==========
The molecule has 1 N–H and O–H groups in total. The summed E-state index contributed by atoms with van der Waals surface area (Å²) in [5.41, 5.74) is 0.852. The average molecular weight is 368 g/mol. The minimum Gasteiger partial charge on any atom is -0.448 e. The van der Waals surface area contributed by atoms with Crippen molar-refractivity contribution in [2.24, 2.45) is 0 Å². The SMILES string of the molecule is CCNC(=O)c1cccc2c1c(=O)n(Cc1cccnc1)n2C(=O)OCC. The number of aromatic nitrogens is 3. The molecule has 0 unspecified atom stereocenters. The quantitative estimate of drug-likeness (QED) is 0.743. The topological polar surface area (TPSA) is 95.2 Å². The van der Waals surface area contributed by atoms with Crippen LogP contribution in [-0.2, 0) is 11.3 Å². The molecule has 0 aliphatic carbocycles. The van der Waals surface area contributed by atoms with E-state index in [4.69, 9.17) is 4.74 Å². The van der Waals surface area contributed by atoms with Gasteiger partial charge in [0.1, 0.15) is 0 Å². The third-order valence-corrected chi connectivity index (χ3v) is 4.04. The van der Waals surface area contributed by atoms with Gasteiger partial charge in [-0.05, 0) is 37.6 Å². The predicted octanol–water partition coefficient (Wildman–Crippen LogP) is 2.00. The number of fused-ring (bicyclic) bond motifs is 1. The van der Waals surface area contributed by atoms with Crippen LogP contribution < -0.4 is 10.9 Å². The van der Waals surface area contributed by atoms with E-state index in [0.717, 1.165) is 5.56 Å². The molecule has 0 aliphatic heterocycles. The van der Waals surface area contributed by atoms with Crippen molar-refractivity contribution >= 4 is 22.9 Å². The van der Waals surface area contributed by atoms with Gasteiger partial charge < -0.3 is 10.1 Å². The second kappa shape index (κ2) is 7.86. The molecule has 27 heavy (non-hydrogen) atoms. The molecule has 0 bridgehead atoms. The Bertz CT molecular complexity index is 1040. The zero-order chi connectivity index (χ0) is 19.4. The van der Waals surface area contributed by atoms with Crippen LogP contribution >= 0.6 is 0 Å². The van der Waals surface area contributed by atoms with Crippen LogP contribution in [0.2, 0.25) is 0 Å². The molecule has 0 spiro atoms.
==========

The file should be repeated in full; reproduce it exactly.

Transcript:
The molecule has 1 N–H and O–H groups in total. The summed E-state index contributed by atoms with van der Waals surface area (Å²) in [5.41, 5.74) is 0.852. The average molecular weight is 368 g/mol. The minimum Gasteiger partial charge on any atom is -0.448 e. The van der Waals surface area contributed by atoms with Crippen molar-refractivity contribution in [2.24, 2.45) is 0 Å². The SMILES string of the molecule is CCNC(=O)c1cccc2c1c(=O)n(Cc1cccnc1)n2C(=O)OCC. The number of aromatic nitrogens is 3. The molecule has 0 unspecified atom stereocenters. The quantitative estimate of drug-likeness (QED) is 0.743. The topological polar surface area (TPSA) is 95.2 Å². The van der Waals surface area contributed by atoms with Crippen LogP contribution in [-0.2, 0) is 11.3 Å². The molecule has 0 aliphatic carbocycles. The van der Waals surface area contributed by atoms with E-state index in [4.69, 9.17) is 4.74 Å². The van der Waals surface area contributed by atoms with Gasteiger partial charge in [0.1, 0.15) is 0 Å². The third-order valence-corrected chi connectivity index (χ3v) is 4.04. The van der Waals surface area contributed by atoms with Gasteiger partial charge in [-0.05, 0) is 37.6 Å². The predicted octanol–water partition coefficient (Wildman–Crippen LogP) is 2.00. The number of fused-ring (bicyclic) bond motifs is 1. The van der Waals surface area contributed by atoms with Crippen LogP contribution < -0.4 is 10.9 Å². The van der Waals surface area contributed by atoms with E-state index in [0.717, 1.165) is 5.56 Å². The molecule has 0 aliphatic heterocycles. The van der Waals surface area contributed by atoms with Crippen molar-refractivity contribution >= 4 is 22.9 Å². The van der Waals surface area contributed by atoms with Gasteiger partial charge < -0.3 is 10.1 Å². The second kappa shape index (κ2) is 7.86. The molecule has 27 heavy (non-hydrogen) atoms. The molecule has 0 bridgehead atoms. The Bertz CT molecular complexity index is 1040. The zero-order chi connectivity index (χ0) is 19.4. The van der Waals surface area contributed by atoms with Crippen LogP contribution >= 0.6 is 0 Å². The van der Waals surface area contributed by atoms with Crippen LogP contribution in [0.2, 0.25) is 0 Å². The molecule has 0 spiro atoms.